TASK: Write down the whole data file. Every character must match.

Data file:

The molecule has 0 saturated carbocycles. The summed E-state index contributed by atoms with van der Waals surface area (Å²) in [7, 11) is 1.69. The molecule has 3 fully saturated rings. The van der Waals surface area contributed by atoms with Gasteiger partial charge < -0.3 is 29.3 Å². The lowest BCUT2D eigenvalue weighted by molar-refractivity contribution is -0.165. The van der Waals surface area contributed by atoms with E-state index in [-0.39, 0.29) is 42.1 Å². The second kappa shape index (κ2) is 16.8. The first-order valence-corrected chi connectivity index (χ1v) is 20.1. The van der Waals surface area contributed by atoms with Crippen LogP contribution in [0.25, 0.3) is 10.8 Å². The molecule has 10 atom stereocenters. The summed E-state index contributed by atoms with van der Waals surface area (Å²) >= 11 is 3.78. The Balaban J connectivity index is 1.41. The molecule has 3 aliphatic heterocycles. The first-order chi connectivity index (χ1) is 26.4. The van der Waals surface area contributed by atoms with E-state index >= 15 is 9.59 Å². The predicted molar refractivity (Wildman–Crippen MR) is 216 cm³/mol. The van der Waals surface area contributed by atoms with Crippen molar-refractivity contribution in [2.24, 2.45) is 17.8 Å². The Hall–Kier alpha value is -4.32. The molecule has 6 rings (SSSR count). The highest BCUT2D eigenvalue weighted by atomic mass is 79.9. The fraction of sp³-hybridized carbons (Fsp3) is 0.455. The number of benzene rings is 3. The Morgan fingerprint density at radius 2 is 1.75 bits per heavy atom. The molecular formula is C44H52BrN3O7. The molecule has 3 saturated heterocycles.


The molecule has 0 saturated carbocycles. The summed E-state index contributed by atoms with van der Waals surface area (Å²) in [7, 11) is 1.69. The molecule has 3 fully saturated rings. The van der Waals surface area contributed by atoms with Gasteiger partial charge < -0.3 is 29.3 Å². The lowest BCUT2D eigenvalue weighted by molar-refractivity contribution is -0.165. The van der Waals surface area contributed by atoms with E-state index in [-0.39, 0.29) is 42.1 Å². The second kappa shape index (κ2) is 16.8. The first-order valence-corrected chi connectivity index (χ1v) is 20.1. The van der Waals surface area contributed by atoms with Crippen LogP contribution in [0.25, 0.3) is 10.8 Å². The molecule has 10 atom stereocenters. The summed E-state index contributed by atoms with van der Waals surface area (Å²) >= 11 is 3.78. The Balaban J connectivity index is 1.41. The molecule has 3 aliphatic heterocycles. The first-order chi connectivity index (χ1) is 26.4. The van der Waals surface area contributed by atoms with E-state index >= 15 is 9.59 Å². The predicted molar refractivity (Wildman–Crippen MR) is 216 cm³/mol. The van der Waals surface area contributed by atoms with Crippen molar-refractivity contribution in [2.24, 2.45) is 17.8 Å². The Hall–Kier alpha value is -4.32. The molecule has 6 rings (SSSR count). The highest BCUT2D eigenvalue weighted by atomic mass is 79.9. The fraction of sp³-hybridized carbons (Fsp3) is 0.455. The number of benzene rings is 3. The Morgan fingerprint density at radius 2 is 1.75 bits per heavy atom. The molecular formula is C44H52BrN3O7. The molecule has 3 saturated heterocycles.